Re: DSM: A Latin [and Greek] Lesson (was: a 'brief' word on education)

From: Ardeshir Mehta, N.D. (
Date: Wed Mar 13 2002 - 14:27:21 EST

Hi Darren and Mary Rose, and others interested in the topic:

Darren is quite right about the etymology of "education" and "pedagogy". (I am among other things a linguist, and can
vouch for the accuracy of his statements.)

But what of the person -- child or adult -- who does not wish to be "led forth" in any way, or to learn anything

I am sure that there are many people the world over who just do not want to learn anything. Even I, who do want to learn
things much of the time, have my moments when I just don't want to learn anything, and just want to "vegetate": like
when I tune into Benny Hill. (My wife gets a bit disgusted with me for doing this! Or at least she used to: she's got
accustomed to this sort of thing from me by now.)

Freedom means to be able to tune into Benny Hill all day and every day for the rest of one's life: like the character
Onslow in the British TV show Keeping Up Apperances. Education -- no matter what meaning is given to the word
"education" -- does not allow this.

Even Plato might not have allowed play to the children had the children not "improved" in some way by playing: that is,
by learning something through the play. This is the thin end of the wedge: once you think there is a need for the
children to "improve", you start to say: "This activity is good, that activity is bad".

And the thin end of the wedge does not always remain thin. That is probably why, as Mary Rose correctly said, "very few
copies match the original in quality and intent". Freedom gets gradually eroded in order to promote education -- as
apparently happened even with Plato.

The problem is the intent, especially (but not exclusively) the stated intent. If the intent -- stated or otherwise --
is to educate, the thin end of the wedge does not remain thin. In the copies, it thickens, until eventually the copy
does not resemble the original at all. And with time, it thickens even in the original: as in Krishnamurti's and
Tagore's and Aurobindo's schools (to give just a few examples).

But as Bill rightly says, a child is not an "improver" -- and of course, neither is an adult. At least, not necessarily:
everyone, regardless of age, has the right not to improve if he or she so desires.

Once we take this attitude, there is no wedge, and the situation cannot deteriorate, and the copy remains forever just
as good as the original -- which also does not change for the worse over time.

Best wishes,

Ardeshir <>

PS: (As for burning fine furniture, as in Mary Rose's analogy, the Zen Buddhists advocate buring even their own Sacred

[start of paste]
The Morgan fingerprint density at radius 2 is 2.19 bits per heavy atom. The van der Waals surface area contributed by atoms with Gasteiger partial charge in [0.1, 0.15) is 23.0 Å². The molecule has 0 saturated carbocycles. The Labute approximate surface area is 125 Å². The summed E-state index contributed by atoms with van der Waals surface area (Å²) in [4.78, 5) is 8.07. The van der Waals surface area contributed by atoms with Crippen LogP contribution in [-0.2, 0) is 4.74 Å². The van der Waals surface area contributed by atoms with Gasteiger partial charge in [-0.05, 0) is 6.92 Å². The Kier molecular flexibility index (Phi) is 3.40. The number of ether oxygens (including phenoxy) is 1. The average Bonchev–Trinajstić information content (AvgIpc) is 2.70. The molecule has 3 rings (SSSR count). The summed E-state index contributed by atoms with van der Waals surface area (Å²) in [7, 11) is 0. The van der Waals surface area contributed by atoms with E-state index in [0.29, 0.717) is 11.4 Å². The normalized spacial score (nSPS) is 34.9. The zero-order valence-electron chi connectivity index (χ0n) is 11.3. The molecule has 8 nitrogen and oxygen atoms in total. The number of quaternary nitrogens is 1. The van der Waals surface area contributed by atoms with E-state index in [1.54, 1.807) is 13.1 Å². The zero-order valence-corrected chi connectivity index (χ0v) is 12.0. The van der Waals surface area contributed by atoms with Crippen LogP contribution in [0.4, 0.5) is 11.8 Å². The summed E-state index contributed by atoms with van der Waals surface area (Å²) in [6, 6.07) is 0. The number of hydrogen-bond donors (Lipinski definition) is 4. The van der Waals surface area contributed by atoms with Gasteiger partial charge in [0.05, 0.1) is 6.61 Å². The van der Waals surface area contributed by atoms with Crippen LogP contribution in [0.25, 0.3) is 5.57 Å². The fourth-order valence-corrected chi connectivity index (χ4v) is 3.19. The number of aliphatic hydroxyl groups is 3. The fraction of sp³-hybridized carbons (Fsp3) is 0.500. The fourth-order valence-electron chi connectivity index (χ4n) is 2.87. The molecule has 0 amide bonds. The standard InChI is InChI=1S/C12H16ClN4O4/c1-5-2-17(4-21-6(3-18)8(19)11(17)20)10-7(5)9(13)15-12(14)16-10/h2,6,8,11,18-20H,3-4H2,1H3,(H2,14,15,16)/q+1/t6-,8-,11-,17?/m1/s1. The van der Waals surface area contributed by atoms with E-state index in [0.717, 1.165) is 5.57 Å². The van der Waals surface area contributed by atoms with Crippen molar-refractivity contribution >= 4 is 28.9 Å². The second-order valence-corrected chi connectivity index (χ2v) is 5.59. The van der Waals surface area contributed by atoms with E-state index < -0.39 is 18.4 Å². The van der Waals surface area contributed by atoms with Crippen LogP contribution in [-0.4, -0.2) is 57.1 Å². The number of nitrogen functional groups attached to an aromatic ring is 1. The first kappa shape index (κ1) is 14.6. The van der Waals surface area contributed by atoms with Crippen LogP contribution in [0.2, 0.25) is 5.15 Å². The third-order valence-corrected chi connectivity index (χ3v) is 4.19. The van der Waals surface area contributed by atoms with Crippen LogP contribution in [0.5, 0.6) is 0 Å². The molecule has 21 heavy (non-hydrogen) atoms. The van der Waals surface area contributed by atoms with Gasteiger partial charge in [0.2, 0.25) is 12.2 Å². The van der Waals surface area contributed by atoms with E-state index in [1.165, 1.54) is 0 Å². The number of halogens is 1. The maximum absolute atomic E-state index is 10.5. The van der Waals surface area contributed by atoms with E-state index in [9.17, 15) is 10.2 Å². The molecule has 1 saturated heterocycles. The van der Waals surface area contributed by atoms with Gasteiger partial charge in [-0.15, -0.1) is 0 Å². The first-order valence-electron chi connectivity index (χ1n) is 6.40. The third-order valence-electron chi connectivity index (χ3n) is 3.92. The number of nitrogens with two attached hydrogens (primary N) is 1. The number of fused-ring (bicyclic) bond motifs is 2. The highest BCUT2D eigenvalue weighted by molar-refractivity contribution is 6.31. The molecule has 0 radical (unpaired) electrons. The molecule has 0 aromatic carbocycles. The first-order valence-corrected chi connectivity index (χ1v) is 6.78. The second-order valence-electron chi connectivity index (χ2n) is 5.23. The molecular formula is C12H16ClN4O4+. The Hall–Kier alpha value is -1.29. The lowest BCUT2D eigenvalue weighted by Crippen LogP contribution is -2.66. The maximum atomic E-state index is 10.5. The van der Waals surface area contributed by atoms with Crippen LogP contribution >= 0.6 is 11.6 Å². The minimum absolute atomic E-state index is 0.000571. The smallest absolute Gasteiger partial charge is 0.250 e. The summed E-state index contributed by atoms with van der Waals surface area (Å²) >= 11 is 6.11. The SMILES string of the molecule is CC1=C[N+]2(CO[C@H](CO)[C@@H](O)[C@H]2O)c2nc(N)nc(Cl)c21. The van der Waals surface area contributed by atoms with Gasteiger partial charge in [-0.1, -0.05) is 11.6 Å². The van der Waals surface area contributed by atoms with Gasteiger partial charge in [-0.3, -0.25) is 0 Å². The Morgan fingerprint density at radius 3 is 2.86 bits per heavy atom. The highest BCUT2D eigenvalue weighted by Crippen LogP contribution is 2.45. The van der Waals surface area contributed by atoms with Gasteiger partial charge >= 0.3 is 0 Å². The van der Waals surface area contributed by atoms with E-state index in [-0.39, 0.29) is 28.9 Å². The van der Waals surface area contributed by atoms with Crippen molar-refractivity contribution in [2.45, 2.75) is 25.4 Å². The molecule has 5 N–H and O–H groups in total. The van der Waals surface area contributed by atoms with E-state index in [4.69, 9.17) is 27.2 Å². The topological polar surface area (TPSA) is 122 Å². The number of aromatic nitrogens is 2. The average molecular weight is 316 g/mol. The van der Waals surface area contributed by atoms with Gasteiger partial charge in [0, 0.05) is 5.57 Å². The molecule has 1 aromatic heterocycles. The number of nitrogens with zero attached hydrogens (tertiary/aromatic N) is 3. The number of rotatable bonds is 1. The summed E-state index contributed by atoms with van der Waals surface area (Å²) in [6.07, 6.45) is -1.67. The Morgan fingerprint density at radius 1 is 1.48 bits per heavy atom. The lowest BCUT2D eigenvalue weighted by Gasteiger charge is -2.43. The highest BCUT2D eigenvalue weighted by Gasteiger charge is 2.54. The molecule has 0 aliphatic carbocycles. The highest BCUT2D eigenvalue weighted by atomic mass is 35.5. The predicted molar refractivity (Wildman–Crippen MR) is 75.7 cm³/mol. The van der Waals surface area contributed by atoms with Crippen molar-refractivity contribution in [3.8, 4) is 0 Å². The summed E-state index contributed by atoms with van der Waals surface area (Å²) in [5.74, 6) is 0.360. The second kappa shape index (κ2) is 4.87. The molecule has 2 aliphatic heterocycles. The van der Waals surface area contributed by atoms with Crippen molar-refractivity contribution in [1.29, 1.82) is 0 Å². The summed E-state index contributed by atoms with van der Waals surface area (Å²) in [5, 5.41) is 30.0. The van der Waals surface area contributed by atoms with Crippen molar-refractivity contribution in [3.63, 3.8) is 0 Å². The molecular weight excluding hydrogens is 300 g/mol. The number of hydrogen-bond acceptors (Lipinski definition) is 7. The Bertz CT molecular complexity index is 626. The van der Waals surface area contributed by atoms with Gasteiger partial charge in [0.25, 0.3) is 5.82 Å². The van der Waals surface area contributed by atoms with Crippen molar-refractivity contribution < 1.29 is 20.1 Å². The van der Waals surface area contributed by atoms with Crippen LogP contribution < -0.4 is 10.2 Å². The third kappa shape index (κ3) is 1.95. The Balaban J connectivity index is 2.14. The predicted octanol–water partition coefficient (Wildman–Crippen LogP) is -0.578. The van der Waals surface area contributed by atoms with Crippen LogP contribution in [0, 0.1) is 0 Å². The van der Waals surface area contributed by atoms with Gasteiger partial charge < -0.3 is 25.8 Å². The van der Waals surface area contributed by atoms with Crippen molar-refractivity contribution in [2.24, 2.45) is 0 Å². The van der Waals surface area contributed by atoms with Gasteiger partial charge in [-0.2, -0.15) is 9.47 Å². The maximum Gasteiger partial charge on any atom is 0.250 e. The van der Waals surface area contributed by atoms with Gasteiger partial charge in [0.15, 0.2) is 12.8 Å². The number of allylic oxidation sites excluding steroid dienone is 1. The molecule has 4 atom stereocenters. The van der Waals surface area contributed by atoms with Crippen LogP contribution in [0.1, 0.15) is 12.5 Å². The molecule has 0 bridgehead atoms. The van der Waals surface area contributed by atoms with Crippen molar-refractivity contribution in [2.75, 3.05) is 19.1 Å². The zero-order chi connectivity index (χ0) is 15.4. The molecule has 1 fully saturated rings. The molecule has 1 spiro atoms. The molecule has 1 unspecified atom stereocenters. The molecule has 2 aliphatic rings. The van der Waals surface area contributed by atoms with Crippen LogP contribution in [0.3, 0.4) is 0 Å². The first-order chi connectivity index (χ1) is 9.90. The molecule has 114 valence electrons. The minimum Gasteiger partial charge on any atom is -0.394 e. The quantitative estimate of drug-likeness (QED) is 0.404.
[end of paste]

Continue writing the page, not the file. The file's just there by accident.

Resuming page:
Scriptures! That's the right attitude.)


Darren Stanley wrote:

> Hi Rose Mary et al., Alas, I wonder where Charlotte Mason may have learned her Latin because the Latin meaning of
> "educate" is not to feed and nourish. This sounds nice and all, this sense of nourishing the mind and so on, but the
> etymology of "educate" is more along the lines of "to lead out from" or "to lead forth" (ex - + ducere). I suspect
> that that there is also a connection with the Greek words for pedagogy, education, child and play, as well. A
> pedagogue was a person who walked alongside a child to a place of learning and returned with that child from that
> place of learning - not a place as in a school, but an activity of playfulness (see further). To see the connection
> between pedagogy, education, play and child, we might turn to the original Greek: paidagogos, paideia, paidia and
> pais. In this manner, we see what was originally the primary reference to the activity of children. Plato
> recommended that the guards' children learn their lessons through play; however, even for Plato the original
> connection became lost, and learning became a matter of earnestness, of not-play. Cheers, Darren
> ----- Original Message -----
> From: Mary Rose Murrin
> To:
> Sent: Wednesday, March 13, 2002 4:36 AM
> Subject: DSM: Re: a 'brief' word on education
> Mary Rose Murrin wrote:
> > This is in hopes of developing an understanding on the topic we've been discussing. According to a
> > Charlotte Mason website visited just now, the Latin word for education is "educare", which means to feed
> > and nourish. Any meaning for education other than providing for the mind the resources that it needs to
> > grow and develop properly is a corruption of the original meaning- in the same way that a parent provides
> > the foods that we need to eat. Some parents have an agenda and force-feed children who won't eat what is
> > provided, some don't, but the one who allows the freedom is more likely to nourish as well as feed. One of
> > the things that a growing mind needs to grow and develop properly is freedom. Another is the opportunity
> > to become responsible. Others are adequate mentors, respect, and tolerance. Others are access to high
> > quality books- especially literature, raw materials for creative endeavors, and access to nature which is
> > our greatest teacher. Anything else is not education. As this exists very few places in the world other
> > than in the best SVS model schools (haven't evaluated any- just know from years of evaluation research
> > that very few copies match the original in quality and intent), the best home schools, Summerhill, and
> > perhaps a few isolated places on the globe that I haven't learned about yet, the movement to provide "free
> > education for all" has ended up with a model where less are truly educated in the 'educare' sense than
> > ever before in the history of the world. Then to take that corrupted meaning and imply that anything else
> > other than the corrupted meaning is not education, is to take the fine artistically hand crafted furniture
> > and burn it like ordinary wood... Mary Rose


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